• Calls-to-action (CTAs) are critical. Insightful, authentic content is the first step, but what next? The most effective CTAs for inbound marketing offers the reader an appropriate next step. My recommendation is to offer a complimentary piece of content that holds a greater value or to engage the reader with a piece of interactive content like a quiz or survey of some kind. This is the point where you begin collecting contact information to build your prospect database, so make sure you’re offering them something that’s worth their contact information.
  • Repurpose, repurpose, repurpose! Have authors partial post their blog on their own LinkedIn profiles and share pieces of the content in the places and spaces where your buyer personas spend their time. Again, this isn’t a job for the marketing team. This is a task for everyone because people like to talk to people and like to buy from people. Where the marketing team CAN add a ton of value is by transforming content into “new-to-you” pieces. Take a series of blogs and spin them into an ebook, a webinar, an infographic or a video. Then, you guessed it, re-engage the team sharing and start upping your CTA offers. The better the offer, the higher your conversion will be.
  • As you collect contact information, it’s important to track the types of content that your newfound friend has consumed and then base all of your follow-up communications on that data. That means you should rarely, if ever, send the same email message to all of your contacts. And, be sure to expose this data to the salespeople who will eventually be in contact with these prospects.

Listen, there’s no easy button — it takes some effort. But in my experience, the thing that’s easy isn’t necessarily what’s most effective. While inbound marketing and sales takes some work on the front end, it’s totally manageable for even the smallest of teams (I’ve never had a team of more than three people, and up until very recently, I was a powerhouse of one). Most importantly, it’s extremely scalable even on an extremely lean budget.

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    • Jen I respect what you say , If you are sell little 5 K MRC deals / SAAS deals , maybe that is true. But the truth is you will never sell seven figure deals waiting for them to come to you , that i can promise , I may know a little about sales 30 years selling at for years at the Fortune 500 level , I have sold in a single year over 10 Million Net new revenue.. Maybe I can sell another 10 Million with just inbound ? doubt it ..

      • William, Jen isn’t saying that employing an inbound marketing strategy is going to result in closing deals hands-off. There is still a place for sales professionals but later in the process and engaging with qualified prospects who are already predisposed to buy.

        In fact, this is nothing new, it’s just a new way to do what companies, including those Fortune 500 and Fortune 10 companies have been doing for years, but more measurable. Substituting online efforts to establish a company or division as a thought leader for print, radio, and TV is really superior in every way.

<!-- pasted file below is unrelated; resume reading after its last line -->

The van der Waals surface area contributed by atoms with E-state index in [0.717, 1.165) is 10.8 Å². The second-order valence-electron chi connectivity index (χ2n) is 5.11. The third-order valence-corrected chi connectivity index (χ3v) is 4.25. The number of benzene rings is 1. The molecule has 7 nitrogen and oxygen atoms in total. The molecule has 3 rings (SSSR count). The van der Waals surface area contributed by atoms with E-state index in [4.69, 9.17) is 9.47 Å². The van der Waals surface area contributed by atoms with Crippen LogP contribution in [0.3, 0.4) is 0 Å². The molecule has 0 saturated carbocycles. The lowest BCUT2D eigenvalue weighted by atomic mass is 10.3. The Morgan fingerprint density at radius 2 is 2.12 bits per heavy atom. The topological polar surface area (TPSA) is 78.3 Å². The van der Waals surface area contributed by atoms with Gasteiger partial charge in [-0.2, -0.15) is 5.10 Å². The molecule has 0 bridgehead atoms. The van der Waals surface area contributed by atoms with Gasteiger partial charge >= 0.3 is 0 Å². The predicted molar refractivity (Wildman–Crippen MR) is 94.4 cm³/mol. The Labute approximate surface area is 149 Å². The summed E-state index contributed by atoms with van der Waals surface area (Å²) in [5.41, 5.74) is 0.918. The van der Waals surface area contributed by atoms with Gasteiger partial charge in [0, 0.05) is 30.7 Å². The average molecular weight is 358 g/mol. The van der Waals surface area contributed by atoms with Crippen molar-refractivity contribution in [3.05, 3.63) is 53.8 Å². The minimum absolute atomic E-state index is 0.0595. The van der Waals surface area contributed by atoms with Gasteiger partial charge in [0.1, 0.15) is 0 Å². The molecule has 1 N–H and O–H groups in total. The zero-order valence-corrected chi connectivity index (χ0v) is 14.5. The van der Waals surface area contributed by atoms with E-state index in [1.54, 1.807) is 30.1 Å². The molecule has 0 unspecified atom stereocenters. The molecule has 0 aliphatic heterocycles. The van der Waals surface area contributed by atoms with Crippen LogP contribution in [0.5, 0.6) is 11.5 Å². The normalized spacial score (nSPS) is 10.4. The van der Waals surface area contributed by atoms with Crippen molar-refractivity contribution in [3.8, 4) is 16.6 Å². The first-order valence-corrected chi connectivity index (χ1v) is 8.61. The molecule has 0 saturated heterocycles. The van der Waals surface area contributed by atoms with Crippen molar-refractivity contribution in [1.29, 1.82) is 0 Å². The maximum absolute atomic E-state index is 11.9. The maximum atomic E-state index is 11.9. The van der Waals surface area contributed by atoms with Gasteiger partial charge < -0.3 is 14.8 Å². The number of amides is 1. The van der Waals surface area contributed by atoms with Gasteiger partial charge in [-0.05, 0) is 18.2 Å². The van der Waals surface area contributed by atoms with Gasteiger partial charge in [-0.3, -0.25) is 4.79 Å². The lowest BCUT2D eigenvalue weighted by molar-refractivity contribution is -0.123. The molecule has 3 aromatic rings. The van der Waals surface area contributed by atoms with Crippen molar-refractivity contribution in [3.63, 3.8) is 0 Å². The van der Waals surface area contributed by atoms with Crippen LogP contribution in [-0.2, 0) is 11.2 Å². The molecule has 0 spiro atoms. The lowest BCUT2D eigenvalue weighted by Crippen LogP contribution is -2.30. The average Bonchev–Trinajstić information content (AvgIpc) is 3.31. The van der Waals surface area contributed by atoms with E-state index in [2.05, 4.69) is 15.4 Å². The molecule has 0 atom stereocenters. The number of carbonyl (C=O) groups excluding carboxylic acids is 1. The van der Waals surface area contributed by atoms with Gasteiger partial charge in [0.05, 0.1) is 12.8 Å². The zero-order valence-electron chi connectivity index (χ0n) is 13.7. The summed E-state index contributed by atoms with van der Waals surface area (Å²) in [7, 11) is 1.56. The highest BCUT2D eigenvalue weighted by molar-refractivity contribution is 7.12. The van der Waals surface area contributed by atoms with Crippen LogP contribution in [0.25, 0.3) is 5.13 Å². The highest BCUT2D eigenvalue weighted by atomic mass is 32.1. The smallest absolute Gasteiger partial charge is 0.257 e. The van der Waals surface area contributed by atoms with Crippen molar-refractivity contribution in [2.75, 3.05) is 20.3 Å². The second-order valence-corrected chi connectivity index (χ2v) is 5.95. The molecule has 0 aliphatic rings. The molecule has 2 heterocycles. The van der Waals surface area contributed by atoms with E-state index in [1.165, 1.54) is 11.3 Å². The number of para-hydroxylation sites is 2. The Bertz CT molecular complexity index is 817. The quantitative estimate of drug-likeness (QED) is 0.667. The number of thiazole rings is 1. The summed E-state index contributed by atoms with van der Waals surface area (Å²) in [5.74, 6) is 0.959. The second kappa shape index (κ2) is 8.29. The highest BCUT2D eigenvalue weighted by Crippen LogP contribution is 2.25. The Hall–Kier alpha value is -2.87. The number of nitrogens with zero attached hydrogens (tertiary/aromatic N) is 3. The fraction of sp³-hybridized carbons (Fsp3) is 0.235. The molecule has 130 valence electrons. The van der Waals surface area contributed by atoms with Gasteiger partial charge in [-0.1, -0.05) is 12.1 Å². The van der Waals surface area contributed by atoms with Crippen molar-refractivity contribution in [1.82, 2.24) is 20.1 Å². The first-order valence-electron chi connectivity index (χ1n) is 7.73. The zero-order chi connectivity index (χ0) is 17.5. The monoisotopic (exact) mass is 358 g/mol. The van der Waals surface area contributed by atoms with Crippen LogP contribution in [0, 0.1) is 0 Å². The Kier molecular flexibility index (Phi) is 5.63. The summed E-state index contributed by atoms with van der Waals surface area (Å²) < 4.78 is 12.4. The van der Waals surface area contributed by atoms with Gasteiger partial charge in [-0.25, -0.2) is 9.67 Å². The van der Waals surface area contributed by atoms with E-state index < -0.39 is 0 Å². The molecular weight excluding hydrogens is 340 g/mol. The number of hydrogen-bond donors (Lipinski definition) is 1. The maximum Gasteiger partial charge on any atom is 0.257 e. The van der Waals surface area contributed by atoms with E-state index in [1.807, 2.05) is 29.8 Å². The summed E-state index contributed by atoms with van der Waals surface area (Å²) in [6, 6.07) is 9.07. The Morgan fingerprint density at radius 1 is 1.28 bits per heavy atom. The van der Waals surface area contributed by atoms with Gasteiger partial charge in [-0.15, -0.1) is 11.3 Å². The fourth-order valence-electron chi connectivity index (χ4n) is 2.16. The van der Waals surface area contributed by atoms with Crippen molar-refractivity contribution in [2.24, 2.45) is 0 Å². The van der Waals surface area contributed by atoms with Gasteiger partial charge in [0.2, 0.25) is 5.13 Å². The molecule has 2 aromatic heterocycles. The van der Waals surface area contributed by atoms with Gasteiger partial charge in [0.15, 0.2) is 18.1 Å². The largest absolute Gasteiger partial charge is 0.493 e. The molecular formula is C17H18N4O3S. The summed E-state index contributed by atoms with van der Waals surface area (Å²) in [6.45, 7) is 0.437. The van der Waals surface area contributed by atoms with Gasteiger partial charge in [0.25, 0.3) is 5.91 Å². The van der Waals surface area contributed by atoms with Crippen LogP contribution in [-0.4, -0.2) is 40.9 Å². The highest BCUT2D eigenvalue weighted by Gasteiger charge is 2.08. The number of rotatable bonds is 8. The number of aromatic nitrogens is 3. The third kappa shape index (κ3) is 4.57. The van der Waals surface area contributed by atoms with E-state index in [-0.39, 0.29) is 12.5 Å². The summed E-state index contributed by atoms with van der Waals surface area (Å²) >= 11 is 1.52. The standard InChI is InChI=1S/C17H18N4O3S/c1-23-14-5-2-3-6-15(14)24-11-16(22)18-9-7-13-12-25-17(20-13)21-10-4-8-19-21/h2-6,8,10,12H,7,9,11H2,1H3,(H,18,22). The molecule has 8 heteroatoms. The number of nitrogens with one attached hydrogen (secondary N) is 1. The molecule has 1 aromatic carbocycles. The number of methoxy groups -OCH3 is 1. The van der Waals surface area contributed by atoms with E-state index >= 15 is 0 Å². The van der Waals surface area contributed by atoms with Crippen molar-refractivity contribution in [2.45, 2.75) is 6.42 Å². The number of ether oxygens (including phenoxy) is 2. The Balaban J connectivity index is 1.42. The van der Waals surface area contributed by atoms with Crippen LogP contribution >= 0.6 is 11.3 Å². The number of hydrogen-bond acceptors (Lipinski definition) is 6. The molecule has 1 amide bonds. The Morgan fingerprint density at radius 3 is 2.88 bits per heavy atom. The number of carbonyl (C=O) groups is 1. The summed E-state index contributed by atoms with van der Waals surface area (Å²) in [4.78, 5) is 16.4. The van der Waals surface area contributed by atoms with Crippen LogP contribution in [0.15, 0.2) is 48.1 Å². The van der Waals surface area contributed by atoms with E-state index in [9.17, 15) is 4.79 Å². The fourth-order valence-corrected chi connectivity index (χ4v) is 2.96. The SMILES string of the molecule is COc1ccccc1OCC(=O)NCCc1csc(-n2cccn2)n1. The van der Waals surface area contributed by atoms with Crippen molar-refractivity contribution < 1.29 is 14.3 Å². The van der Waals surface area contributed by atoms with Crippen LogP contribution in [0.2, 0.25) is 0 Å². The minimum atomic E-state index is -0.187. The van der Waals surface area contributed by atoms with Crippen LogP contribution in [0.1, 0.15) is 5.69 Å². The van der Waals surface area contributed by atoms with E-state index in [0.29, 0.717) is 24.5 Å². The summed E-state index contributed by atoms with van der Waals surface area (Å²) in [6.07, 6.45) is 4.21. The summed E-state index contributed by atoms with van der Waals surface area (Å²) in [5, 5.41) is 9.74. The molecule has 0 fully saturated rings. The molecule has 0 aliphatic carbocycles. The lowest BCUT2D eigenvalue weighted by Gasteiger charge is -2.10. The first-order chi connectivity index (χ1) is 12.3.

If you think your customers aren’t already searching and researching online, you’re mistaken! We’re not just selling “little 5 K MRC deals / SAAS deals” this way!

        Truly, the world is changing and the way that people, those same people you’re selling to in those F500 companies, are buying and selling is changing, too.

        • Well I hope you can close all these deals without ever talking to anyone , with out understanding what they need and how this may be of benefit etc . And yes there is a world of a difference in selling little 5k MRC SAAS models and complex solutions to a CTO who runs a 3000 strong IT dept , who has to deal with compliance, integration , security , network , storage global deployment and legacy issues to name a few of the little things they need to make sure works before you can sell it research on line 😉 . Still i think it’s nice that you think the CTO of P&G is just sitting around waiting for your very well researched e-mail to make him reach out and touch you !

          • William – my sales team and I most definitely talk to our prospects quite a bit. But, our prospects FIND us. In fact, I’m working right now with a Fortune 100 company that is looking at my product, Allbound, to be a platform-as-a-service, system-of-record for their channel organization. How did I meet the buyer persona at this company? He found me by reading a blog I actually wrote here for Sales Hacker that was shared in a LinkedIn group of which he is a member. Was he ready to buy the day he contacted us via our website? No. But, he’s philosophically on board with our approach. There’s still a great deal to do to make him and his company happy customers. Inbound marketing and thought leadership won’t do it all for you. As I said, there is no easy button, but your customers ARE doing research and they ARE paying attention even when they’re not actively buying. So, as salespeople and marketers we need to meet our customers where they are in their buyer journey, and I believe the tenets of inbound marketing and inbound sales are critical.

          • Your snark is not appreciated, does not contribute to the discussion, and demonstrates just how out of touch you are. Good luck!